David Harris ’12| Executive Managing Editor
At lot of time in this school was spent running at walls.
Some I chased after. Others I was pushed into. And a lot of the time, I followed the crowds in the same direction.
There are a lot of walls in this school. Some brick, some marble, but all the same in some way. There’s a wall by the gym full of pictures of athletes. Glass showcases and plaques as long as the main hallway itself. And like vandals who write on the bathroom walls, there was always some desire to make a mark on one of these hallways, albeit in a more legal way. And so the four year journey began.
Lacking any rhythm or reason, I stumbled half possessed and fully conscious of where I was going, whatever goal it was I was working toward. A marble and brick goal.
Essentially, it was a trap.
There wasn’t an alternative place to run, except right at them. To end up on the Athletic Wall of Fame, student council plaques and Tower certificates. I hesitated, I stuttered and tripped on my way, but when I didn’t pick myself up, it was someone or something else nudging me towards that wall. Any control I had was somewhat illusion, riding a log down a river current but still thinking I could steer it. Resistance was futile; it just lessened the blow when I ran right into the walls.
Success or failure didn’t matter, because when you run at a wall, you can’t avoid it. It doesn’t move and it never gives. I was always told that the only opponent that I could never beat in tennis was the wall, because everything I hit at it would come back right at me. And as always, the wall defeated me.
Running into a wall leaves no mark. Not a scratch or a dent. Instead of the intentions of placing a legacy upon brick, I lay dazed on the ground from impact, stuck inside the trap. And I looked up, and saw that the walls that surrounded me were just that: walls.
Complain as we want about the rat race for recognition, the allure of awards and a college application more worthy of a frame than our actual diploma, it exists because we let it, because we built those walls. Walls exist to confine, and that is all they really did.
They did it well.
Walk through the school and try to find my name anywhere in the building. If you look on the walls, you won’t find it. You can look in the athletic trophy cases; it’s inscribed on one of them. On the back side.
It only exists in stored file cabinets, placed where few will ever need to look. In Student Association files and Tower archives, where nobody will look for the name but instead for the work I did.
Google something about the Canned Food Drive at South. Of all the articles, the videos, you might find me in only one picture. In the only instance I’m quoted, I’m just “senior David Harris.” And despite the stubbornness I came into the school with of trying to be more than that, in the end, that’s all I wanted. Senior David Harris.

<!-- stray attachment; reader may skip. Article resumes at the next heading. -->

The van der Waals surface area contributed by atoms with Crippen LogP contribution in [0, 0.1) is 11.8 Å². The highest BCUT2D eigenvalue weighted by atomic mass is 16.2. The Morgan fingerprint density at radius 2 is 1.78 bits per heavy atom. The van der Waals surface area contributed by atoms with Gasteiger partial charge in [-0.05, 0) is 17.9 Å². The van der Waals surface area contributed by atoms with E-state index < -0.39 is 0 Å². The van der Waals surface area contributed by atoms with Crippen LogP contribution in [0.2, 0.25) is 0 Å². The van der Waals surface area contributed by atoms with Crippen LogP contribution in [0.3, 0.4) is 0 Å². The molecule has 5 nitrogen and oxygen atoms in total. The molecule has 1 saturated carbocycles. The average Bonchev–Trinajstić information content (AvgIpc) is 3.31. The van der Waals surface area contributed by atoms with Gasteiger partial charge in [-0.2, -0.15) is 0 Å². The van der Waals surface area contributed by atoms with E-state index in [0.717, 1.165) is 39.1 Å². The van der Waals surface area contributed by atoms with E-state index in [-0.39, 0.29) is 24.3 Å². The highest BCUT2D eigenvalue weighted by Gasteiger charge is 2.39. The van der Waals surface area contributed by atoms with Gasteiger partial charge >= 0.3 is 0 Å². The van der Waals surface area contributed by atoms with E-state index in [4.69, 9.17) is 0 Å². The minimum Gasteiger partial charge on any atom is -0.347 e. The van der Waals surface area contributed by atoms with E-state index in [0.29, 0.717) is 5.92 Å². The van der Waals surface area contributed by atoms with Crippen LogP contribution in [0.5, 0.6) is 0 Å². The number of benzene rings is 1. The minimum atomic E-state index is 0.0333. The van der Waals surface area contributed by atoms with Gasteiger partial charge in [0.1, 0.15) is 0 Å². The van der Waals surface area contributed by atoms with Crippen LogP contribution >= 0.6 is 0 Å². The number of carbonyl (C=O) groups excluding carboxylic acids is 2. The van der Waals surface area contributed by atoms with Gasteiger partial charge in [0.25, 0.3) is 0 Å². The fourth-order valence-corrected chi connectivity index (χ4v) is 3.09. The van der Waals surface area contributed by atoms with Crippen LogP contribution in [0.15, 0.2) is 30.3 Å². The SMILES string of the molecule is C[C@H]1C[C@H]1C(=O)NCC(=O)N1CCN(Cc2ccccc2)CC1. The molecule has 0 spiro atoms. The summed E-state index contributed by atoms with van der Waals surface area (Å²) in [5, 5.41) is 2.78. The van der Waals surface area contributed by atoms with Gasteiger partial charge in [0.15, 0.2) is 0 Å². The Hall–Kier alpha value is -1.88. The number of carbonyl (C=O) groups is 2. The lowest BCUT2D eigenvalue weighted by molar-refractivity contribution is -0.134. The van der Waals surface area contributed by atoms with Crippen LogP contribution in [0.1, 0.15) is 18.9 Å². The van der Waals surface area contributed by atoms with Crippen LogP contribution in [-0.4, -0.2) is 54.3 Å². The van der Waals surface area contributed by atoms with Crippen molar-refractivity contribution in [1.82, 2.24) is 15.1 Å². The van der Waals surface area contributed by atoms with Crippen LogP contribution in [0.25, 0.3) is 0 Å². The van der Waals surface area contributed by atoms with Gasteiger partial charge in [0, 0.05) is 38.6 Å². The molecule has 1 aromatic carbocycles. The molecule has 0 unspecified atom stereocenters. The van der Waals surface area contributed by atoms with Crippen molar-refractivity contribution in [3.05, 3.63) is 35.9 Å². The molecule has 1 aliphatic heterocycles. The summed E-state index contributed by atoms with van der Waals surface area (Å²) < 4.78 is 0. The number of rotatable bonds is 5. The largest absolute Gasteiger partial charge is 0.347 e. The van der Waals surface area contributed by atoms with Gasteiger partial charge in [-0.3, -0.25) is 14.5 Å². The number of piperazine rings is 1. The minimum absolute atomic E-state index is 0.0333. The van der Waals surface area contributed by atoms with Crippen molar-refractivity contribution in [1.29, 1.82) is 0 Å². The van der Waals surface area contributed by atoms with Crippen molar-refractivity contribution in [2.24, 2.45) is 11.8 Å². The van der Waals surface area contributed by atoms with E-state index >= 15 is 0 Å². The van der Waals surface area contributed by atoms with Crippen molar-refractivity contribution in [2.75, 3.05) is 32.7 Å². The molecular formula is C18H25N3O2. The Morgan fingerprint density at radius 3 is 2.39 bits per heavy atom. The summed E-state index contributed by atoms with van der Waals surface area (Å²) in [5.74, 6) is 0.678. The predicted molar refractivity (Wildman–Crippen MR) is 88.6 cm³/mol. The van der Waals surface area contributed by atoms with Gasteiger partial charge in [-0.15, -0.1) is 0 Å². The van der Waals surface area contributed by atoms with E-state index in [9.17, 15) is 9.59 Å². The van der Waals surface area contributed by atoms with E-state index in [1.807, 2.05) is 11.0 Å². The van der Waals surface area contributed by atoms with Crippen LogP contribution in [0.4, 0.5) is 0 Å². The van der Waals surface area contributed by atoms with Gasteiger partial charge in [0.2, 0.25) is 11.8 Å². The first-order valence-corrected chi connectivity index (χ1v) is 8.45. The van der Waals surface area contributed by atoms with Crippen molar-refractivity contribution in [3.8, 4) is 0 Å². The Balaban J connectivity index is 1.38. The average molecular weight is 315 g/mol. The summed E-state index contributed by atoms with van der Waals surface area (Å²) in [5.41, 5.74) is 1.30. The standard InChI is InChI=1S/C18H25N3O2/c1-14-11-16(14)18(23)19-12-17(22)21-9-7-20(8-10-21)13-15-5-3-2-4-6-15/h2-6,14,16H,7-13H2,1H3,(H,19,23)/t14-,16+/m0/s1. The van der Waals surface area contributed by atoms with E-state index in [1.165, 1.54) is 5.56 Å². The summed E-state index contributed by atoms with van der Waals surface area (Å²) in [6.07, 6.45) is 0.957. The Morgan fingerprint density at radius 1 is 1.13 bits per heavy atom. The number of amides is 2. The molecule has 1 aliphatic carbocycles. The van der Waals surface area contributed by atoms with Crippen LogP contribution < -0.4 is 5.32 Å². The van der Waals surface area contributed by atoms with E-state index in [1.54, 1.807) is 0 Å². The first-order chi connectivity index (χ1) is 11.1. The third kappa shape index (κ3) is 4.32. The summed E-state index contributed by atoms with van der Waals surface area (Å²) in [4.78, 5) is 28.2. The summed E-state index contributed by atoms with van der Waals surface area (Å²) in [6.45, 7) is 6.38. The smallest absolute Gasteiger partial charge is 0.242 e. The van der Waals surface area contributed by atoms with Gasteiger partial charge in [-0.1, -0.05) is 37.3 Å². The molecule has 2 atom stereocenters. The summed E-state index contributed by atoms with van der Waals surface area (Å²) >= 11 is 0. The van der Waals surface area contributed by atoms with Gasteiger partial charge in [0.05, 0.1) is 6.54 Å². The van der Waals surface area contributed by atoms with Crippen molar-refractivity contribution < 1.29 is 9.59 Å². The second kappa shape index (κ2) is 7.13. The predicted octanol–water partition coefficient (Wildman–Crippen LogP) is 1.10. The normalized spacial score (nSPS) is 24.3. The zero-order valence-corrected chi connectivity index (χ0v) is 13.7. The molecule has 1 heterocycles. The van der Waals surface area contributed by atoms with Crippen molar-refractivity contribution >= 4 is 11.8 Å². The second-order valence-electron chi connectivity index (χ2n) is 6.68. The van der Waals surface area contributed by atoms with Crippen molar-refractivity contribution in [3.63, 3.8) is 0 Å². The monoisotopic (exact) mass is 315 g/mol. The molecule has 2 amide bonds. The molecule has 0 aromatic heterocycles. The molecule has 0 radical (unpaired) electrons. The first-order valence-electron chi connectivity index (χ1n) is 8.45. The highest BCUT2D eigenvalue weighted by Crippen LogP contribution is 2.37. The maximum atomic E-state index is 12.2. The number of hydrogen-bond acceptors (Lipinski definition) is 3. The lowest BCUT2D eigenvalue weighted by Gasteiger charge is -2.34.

The allure of recognition, the draw of the adorned brick and marble, was something I thought wanted simply because I knew no different. In reality I wanted nothing more than to be able to fade into some sort of obscurity without the expectations of having to be the David Harris others would like me to be. Many people knew me by what I did, but hardly knew who I was; it’s much more preferable the other way around.
Sometimes I worried about how I would leave my four years here. What I wanted to accomplish, what I was to be remembered for, or remembered as. And at the end of it, I don’t want to be remembered as SA President. Not remembered as a tennis player, a Tower staffer, for grades or awards and jokes, any of that`. If someone were to ask about me, I don’t want anybody to say, “Oh yeah, he was SA President!” All I would ever wish for them to say is, “David Harris, he was a nice guy.”
But instead I let the walls that confined me also be a barrier to that. Nothing more than just a facade of brick and marble they were no place for me to place my faith and all my work into. Regardless, I found myself pinned with my back against the wall, because I stuck myself there.
In the end, walls crumble. Walls are redecorated. And one day there are no more walls to chase after, a day that requires a faith greater than the biggest legacy that wall could hold.
High school is a different experience. The odyssey that begins here ends in the same place it began, ending through the same doors we walked in at the beginning, for every single student that walks into South.
These walls will still be around long after we leave this place. All that matters is the person who walks out of them on the last day. No wall ever defines that. No wall can ever change that.